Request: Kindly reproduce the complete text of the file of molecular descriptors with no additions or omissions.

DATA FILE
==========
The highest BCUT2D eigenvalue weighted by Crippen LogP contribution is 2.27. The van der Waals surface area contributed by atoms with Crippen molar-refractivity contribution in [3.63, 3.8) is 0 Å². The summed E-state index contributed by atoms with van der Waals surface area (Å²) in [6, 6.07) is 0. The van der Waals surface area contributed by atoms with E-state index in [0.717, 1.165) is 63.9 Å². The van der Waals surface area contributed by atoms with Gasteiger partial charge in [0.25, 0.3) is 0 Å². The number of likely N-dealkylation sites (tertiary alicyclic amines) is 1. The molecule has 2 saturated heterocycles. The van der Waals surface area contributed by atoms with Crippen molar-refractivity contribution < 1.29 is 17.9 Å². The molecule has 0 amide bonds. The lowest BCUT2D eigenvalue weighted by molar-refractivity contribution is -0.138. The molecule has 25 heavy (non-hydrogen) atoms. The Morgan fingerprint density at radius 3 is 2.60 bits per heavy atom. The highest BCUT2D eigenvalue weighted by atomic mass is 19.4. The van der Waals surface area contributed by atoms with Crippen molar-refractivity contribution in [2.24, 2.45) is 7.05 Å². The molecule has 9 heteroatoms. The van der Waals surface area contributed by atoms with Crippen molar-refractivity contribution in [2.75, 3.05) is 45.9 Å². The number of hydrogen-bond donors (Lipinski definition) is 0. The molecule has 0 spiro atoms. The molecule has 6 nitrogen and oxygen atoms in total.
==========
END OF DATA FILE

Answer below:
The highest BCUT2D eigenvalue weighted by Crippen LogP contribution is 2.27. The van der Waals surface area contributed by atoms with Crippen molar-refractivity contribution in [3.63, 3.8) is 0 Å². The summed E-state index contributed by atoms with van der Waals surface area (Å²) in [6, 6.07) is 0. The van der Waals surface area contributed by atoms with E-state index in [0.717, 1.165) is 63.9 Å². The van der Waals surface area contributed by atoms with Gasteiger partial charge in [0.25, 0.3) is 0 Å². The number of likely N-dealkylation sites (tertiary alicyclic amines) is 1. The molecule has 2 saturated heterocycles. The van der Waals surface area contributed by atoms with Crippen molar-refractivity contribution < 1.29 is 17.9 Å². The molecule has 0 amide bonds. The lowest BCUT2D eigenvalue weighted by molar-refractivity contribution is -0.138. The molecule has 25 heavy (non-hydrogen) atoms. The Morgan fingerprint density at radius 3 is 2.60 bits per heavy atom. The highest BCUT2D eigenvalue weighted by atomic mass is 19.4. The van der Waals surface area contributed by atoms with Crippen molar-refractivity contribution in [2.24, 2.45) is 7.05 Å². The molecule has 9 heteroatoms. The van der Waals surface area contributed by atoms with Crippen molar-refractivity contribution in [2.75, 3.05) is 45.9 Å². The number of hydrogen-bond donors (Lipinski definition) is 0. The molecule has 0 spiro atoms. The molecule has 6 nitrogen and oxygen atoms in total.